- There is a growing need to understand the risks associated with hydraulic fracturing.
- Hydraulic fracturing, or "fracking," dominates the shift to unconventional resources. When companies conduct large hydraulic fracturing, it involves a lot of water. There’s a serious environmental concern, some of which is founded in science, and some of which is not.
Hydraulic fracturing has been going on for about 40 to 50 years, but it's come to the forefront because it's being used a lot more, and there’s been a big increase in the size of these fracturing jobs. Many of these projects are huge compared to what they used to be.
Firms have to understand the risks associated with hydraulic fracturing and how to work with the affected communities. They have to cultivate relationships locally in order to develop these resources in a way that has real economic value. There’s a tradeoff between that and what the local concerns are in terms of the impact on water quality and the environment.
This actually goes beyond a risk management issue. The laws vary by state, and so do the politics. In Colorado, for instance, some communities have passed laws to forbid hydraulic fracturing. The court has thrown out some of those cases because it falls under a state vs. local jurisdiction, but there’s increasing political pressure. There's discussion on the federal level as well. Very few want fracking to happen in their back yard. Of course, for the oil companies, it would be a nightmare if every community could decide how they were going to develop their oil and gas resources, so there’s a big risk there.
With hydraulic fracturing, the science is still not very good. Many of the impacts are still unknown, and in the popular press, most of the news is bad.
- Oil and gas firms are more aware of the need for improved communication about risk and risk-taking.
- Firms are doing what they can to foster better communication within the organization about risk and risk-taking. This really ties back to the first trend because many companies are also training their employees to communicate more effectively. Managers need to be able to act on some sort of written policy. If there's no discussion as to what is meant by risk or what the risk tolerance is within a firm, it's very hard for the managers to have any real understanding.
This still has a ways to go. Different divisions tend to have different ideas about risk. The VP of exploration may consider the firm a low risk taker. But if you walk down the hall and ask the VP of finance, he might say, “Oh, we take huge risk.” It all depends on your perspective. There’s often a silo culture in these organizations with each unit focused very vertically on one specific area. It’s important to create an awareness that can transcend across divisions as to what is meant by risk, and for the various managers to have the ability to communicate about it in an organized fashion. The company can then can be more rational in its decision making.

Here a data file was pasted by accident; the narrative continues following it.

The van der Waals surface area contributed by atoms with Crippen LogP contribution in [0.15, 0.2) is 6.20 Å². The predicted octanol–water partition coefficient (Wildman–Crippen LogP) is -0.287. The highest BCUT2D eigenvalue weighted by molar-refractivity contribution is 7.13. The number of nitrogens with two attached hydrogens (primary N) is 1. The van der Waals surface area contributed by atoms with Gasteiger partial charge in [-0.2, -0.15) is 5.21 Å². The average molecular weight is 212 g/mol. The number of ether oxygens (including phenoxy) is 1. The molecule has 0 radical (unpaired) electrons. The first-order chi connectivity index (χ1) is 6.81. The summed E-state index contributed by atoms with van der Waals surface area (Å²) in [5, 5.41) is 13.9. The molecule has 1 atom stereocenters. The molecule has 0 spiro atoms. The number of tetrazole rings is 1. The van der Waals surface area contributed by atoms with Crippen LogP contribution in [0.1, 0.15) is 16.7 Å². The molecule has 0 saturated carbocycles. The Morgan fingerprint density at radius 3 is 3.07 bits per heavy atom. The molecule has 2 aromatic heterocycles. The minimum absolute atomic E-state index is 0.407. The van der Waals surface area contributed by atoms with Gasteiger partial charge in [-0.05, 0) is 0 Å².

The use of more advanced decision-making techniques and methodologies can help. They're designed to get the various divisions to be more consistent in their communication and analysis. They force the different divisions to engage and everyone has to have a clear understanding of what is meant by risk. This constitutes a cultural change and can be a challenge to implement. On the one hand, there’s the very independent shoot-from-the-hip type who was once possibly once a wildcatter, and on the other, the more analytical methodical risk-averse financial and accounting personality. Then there are also the scientists, the engineers and geologists. It’s a very diverse mix with a lot on the line, so it’s not an easy task to get them all on the same page.
- General trends in petroleum risk management are difficult to define because each company tends to approach the problem differently.
- In terms of risk and risk management, it's hard to map any one trend that cuts across the entire industry. Every company approaches the problem differently and tends to focus its effort on certain kinds of projects and prospects. While there are some common characteristics, there are also big differences in how these companies approach the problem. It makes it necessary to customize the solution.
A recent study compared risk tolerance at the majors with the big independent oil companies. It revealed some very significant differences. Relatively speaking, the big players like Exxon Mobil or Chevron Texaco were pretty conservative in their risk-taking compared to a big independents like Anadarko Petroleum or Devon. It’s all “relative” because the majors have a lot more capital to work with.
On an absolute basis, it may look like they're taking more risk, but relative to how big they are, and how much they have to spend, they're actually being much more conservative. The general corporate culture around risk-taking tends to vary tremendously from one company to the next. Some are more entrepreneurial while others are very centralized and are structured so that all the big decisions are made at the top.
Risk Management and Strategic Decision Making for the Petroleum Industry: Key Trends